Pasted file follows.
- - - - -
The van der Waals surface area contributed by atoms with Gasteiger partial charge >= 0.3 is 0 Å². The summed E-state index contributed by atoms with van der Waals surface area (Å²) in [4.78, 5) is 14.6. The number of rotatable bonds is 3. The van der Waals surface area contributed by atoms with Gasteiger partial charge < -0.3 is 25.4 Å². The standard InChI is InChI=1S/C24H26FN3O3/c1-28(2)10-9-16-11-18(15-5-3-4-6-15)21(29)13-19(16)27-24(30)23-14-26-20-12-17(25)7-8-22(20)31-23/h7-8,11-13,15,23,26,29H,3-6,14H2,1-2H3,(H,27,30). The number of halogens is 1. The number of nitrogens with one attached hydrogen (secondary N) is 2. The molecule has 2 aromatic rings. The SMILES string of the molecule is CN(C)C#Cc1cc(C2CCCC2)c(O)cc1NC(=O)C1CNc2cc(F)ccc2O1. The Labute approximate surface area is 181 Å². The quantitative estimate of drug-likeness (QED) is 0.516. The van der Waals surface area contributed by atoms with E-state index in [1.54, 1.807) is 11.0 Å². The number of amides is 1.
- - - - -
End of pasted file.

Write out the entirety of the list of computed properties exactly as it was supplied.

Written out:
The van der Waals surface area contributed by atoms with Gasteiger partial charge >= 0.3 is 0 Å². The summed E-state index contributed by atoms with van der Waals surface area (Å²) in [4.78, 5) is 14.6. The number of rotatable bonds is 3. The van der Waals surface area contributed by atoms with Gasteiger partial charge < -0.3 is 25.4 Å². The standard InChI is InChI=1S/C24H26FN3O3/c1-28(2)10-9-16-11-18(15-5-3-4-6-15)21(29)13-19(16)27-24(30)23-14-26-20-12-17(25)7-8-22(20)31-23/h7-8,11-13,15,23,26,29H,3-6,14H2,1-2H3,(H,27,30). The number of halogens is 1. The number of nitrogens with one attached hydrogen (secondary N) is 2. The molecule has 2 aromatic rings. The SMILES string of the molecule is CN(C)C#Cc1cc(C2CCCC2)c(O)cc1NC(=O)C1CNc2cc(F)ccc2O1. The Labute approximate surface area is 181 Å². The quantitative estimate of drug-likeness (QED) is 0.516. The van der Waals surface area contributed by atoms with E-state index in [1.54, 1.807) is 11.0 Å². The number of amides is 1.